President John Mahama has asked Ghanaians to prepare their minds for a possible privatisation of Electricity Company of Ghana (ECG), describing the current power distribution system as inefficient.
“You fix a situation by taking risks. It is a risk we took when we deregulated telecommunications. If you are not ready to take risks then the world is not ready to make progress”, said the President.
He was addressing participants at an ICT expo in Accra Tuesday.
He said he finds it difficult to understand why the same people who say power distribution must not be monopolised yet criticise suggestions to privatise
the electricity distribution system.
“We have had this system for years, and it’s not working. If it’s not working, we fix it,” he underscored.
ECG’s challenges of poor and inefficient service, coupled with an inability to collect huge debts owed it have fuelled calls for the privatisation of the company.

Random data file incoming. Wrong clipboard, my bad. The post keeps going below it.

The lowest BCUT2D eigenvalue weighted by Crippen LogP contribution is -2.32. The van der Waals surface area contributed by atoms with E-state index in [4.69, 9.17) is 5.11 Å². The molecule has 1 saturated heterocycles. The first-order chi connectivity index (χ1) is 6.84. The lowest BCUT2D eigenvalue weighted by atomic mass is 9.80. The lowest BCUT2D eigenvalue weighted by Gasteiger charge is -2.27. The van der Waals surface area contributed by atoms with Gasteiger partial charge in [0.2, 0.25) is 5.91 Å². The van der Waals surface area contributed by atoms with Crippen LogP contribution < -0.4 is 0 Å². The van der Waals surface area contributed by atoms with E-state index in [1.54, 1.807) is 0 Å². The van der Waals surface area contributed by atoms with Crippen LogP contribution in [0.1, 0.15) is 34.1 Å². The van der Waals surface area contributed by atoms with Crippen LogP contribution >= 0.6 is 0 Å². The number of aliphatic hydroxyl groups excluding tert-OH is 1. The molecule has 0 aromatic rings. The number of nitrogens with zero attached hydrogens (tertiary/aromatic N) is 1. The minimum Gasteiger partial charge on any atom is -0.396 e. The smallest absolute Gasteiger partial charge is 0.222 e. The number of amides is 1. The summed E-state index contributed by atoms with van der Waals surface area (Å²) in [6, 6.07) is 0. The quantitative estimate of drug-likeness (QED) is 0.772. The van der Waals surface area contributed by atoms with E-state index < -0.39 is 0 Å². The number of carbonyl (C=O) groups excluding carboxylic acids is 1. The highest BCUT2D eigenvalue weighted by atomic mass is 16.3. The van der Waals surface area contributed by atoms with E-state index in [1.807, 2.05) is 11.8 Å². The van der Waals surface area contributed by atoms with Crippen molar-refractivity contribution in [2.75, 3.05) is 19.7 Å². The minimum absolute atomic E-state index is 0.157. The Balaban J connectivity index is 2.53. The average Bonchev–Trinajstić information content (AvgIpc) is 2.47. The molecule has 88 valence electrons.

Think tank, IMANI Centre for Policy and Education, has led calls for privatisation of at least 80% of the power distribution company.
The think tank believes, privatisation would bring about competition in the sector which will, in turn, bring about efficient service.
President Mahama also seems to support this idea, suggesting at the Expo that the telecoms sector owes its current vibrancy to the first step taken to privatise the then Ghana Post and Telecommunications some two decades ago.
“Today I can see a similar development of the inefficient downstream distribution system on the electricity and power front. We are trying to do reforms and those [criticisms] are being drawn out,” the President said.
However, President Mahama’s latest comments are in sharp contrast to an earlier declaration where he said government does not have any intention to privatise the ECG.
In concluding his speech at this year’s May Day celebrations at the Jubilee Park in Wa in the Upper West Region, the president said, “ECG is and will remain a wholly owned state enterprise.”
He explained then that government’s agreement under the Millennium Challenge Compact is not meant to privatise the electricity distribution system but only to leverage private sector participation at the client level to assist in resolving clients’ complaints and revenue collection.